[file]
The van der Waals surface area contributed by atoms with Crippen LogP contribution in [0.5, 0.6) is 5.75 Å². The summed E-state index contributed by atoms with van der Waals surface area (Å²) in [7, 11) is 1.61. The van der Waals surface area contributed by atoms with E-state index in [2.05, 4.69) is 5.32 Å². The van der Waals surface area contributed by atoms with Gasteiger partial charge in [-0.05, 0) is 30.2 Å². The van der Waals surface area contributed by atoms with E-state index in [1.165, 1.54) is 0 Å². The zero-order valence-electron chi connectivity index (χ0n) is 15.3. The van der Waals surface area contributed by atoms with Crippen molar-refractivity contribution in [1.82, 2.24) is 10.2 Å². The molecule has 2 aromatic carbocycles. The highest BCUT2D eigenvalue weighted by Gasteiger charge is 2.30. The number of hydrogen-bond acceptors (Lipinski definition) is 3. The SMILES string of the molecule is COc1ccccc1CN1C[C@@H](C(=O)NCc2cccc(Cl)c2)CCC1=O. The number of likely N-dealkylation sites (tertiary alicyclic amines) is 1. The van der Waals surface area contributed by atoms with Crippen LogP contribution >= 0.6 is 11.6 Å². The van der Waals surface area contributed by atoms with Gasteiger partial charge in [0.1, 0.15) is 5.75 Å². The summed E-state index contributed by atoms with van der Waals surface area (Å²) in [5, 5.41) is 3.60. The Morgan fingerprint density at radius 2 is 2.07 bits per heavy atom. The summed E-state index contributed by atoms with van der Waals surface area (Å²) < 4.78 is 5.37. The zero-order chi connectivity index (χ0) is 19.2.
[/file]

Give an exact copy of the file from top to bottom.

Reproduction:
The van der Waals surface area contributed by atoms with Crippen LogP contribution in [0.5, 0.6) is 5.75 Å². The summed E-state index contributed by atoms with van der Waals surface area (Å²) in [7, 11) is 1.61. The van der Waals surface area contributed by atoms with E-state index in [2.05, 4.69) is 5.32 Å². The van der Waals surface area contributed by atoms with Gasteiger partial charge in [-0.05, 0) is 30.2 Å². The van der Waals surface area contributed by atoms with E-state index in [1.165, 1.54) is 0 Å². The zero-order valence-electron chi connectivity index (χ0n) is 15.3. The van der Waals surface area contributed by atoms with Crippen molar-refractivity contribution in [1.82, 2.24) is 10.2 Å². The molecule has 2 aromatic carbocycles. The highest BCUT2D eigenvalue weighted by Gasteiger charge is 2.30. The number of hydrogen-bond acceptors (Lipinski definition) is 3. The SMILES string of the molecule is COc1ccccc1CN1C[C@@H](C(=O)NCc2cccc(Cl)c2)CCC1=O. The number of likely N-dealkylation sites (tertiary alicyclic amines) is 1. The van der Waals surface area contributed by atoms with Crippen LogP contribution >= 0.6 is 11.6 Å². The van der Waals surface area contributed by atoms with Gasteiger partial charge in [0.1, 0.15) is 5.75 Å². The summed E-state index contributed by atoms with van der Waals surface area (Å²) in [5, 5.41) is 3.60. The Morgan fingerprint density at radius 2 is 2.07 bits per heavy atom. The summed E-state index contributed by atoms with van der Waals surface area (Å²) < 4.78 is 5.37. The zero-order chi connectivity index (χ0) is 19.2.